Another quarter is in the books and it was an eventful one to say the least. Before we get into what happened I thought I would share a chart of asset class returns for the quarter that you might find surprising.
Surprised? This quarter was a great case study in how stocks can go up even in the midst of bad news. So, let’s take a look at what happened, starting with the story that has been driving markets for over a year now… inflation and interest rates.
Inflation and Interest Rates
The good news for inflation is that we have gone from a high of over 9% in the Consumer Price Index (CPI) to 4.99%. The bad news is that the rate of disinflation in Core CPI (headline CPI excluding food and energy) has stalled over the last few months.
If you look at Core CPI, you can see that the rate of disinflation has slowed drastically over the last couple months. There are reasons to be optimistic that the rate can get into the 4-4.5% range, such as the path of rent prices, but getting to the Federal Reserve’s 2% goal will be a major challenge.
The Federal Reserve has two major jobs: keep prices stable (inflation) and make sure as many people have jobs as is economically feasible.
As you can see from the chart above and the fact that the unemployment rate is currently near all-time lows at 3.6%, they can feel good about one of those two jobs. However, as you know if you’ve been to a grocery store or gas station in the last year and a half, there is still a lot of work to be done on the inflation part. This dynamic has led the Federal Reserve to essentially hike rates aggressively to combat the inflation dynamic, while keeping an eye on jobs and other parts of the economy, to make sure nothing was breaking. Up until March, they could feel pretty good about doing minimal economic damage other than in specific sectors, such as real estate and technology, in their battle against inflation.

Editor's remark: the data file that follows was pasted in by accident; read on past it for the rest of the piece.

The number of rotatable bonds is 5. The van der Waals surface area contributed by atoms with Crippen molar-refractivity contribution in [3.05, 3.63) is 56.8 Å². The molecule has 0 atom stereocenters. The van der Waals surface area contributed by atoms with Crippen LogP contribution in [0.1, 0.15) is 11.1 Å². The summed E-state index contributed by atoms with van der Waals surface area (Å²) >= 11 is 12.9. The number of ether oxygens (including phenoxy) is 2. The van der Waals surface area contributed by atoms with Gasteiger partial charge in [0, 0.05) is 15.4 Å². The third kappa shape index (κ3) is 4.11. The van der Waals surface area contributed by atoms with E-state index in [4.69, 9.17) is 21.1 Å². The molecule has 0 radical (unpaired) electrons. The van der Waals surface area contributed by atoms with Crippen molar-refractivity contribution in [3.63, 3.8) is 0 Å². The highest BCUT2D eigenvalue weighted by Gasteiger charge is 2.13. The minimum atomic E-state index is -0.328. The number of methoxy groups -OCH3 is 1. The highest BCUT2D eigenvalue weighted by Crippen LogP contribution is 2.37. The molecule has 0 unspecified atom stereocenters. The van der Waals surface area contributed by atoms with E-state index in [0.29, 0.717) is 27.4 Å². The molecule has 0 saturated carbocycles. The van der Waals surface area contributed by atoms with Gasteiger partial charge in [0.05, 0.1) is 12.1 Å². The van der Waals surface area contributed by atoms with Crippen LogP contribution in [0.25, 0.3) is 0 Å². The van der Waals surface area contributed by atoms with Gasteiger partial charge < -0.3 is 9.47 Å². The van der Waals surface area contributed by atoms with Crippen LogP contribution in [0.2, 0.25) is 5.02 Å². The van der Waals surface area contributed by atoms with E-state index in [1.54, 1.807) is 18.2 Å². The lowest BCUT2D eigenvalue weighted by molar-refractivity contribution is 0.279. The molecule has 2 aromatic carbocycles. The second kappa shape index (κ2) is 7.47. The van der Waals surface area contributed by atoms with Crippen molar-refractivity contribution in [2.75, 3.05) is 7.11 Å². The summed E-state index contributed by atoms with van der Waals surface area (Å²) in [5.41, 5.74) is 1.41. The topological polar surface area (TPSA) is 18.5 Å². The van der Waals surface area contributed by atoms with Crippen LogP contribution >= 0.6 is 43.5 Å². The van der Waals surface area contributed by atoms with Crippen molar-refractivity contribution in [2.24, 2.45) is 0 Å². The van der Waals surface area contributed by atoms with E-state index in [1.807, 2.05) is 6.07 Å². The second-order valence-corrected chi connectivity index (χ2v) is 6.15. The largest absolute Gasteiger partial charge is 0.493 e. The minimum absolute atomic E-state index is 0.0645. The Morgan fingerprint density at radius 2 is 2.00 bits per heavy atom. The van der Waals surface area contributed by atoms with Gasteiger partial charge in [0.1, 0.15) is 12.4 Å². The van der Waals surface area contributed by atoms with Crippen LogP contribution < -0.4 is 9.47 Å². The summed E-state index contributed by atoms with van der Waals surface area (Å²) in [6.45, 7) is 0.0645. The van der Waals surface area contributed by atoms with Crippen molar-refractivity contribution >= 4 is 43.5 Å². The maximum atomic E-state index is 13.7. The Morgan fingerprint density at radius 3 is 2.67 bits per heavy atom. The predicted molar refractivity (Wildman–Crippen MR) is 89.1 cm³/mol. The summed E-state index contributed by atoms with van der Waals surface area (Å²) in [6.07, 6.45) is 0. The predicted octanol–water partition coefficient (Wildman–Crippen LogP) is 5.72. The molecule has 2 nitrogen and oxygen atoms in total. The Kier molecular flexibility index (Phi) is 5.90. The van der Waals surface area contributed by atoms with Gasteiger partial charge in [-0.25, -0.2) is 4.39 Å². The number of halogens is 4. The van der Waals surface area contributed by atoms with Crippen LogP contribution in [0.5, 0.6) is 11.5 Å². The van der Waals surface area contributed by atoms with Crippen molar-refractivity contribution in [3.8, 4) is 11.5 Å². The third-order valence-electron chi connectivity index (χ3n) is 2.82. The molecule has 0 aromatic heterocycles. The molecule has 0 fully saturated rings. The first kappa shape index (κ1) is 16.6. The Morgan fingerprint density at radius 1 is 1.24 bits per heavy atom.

Banking System Concerns
One week in March changed everything- with the news of Silicon Valley Bank’s failure, First Republic’s troubles, and then the ensuing stresses at other banks. There were a lot of problems that were unique to Silicon Valley Bank, but overall, there is a fundamental problem facing all banks in the wake of the Fed raising rates from 0-0.25% to 4.75-5% in just over a year.
Think about banks getting a bunch of deposits in 2020 and investing their portfolio in treasuries and mortgage-backed securities yielding 1% or less. Fast forward a couple years and banks now have customers demanding 5% yields on CDs and higher yields than they are prepared to offer on savings accounts, despite portfolios still holding many of those 1%-yielding securities. Some banks managed these risks well, but others, such as Silicon Valley Bank, went all in on buying long-term securities at low interest rates.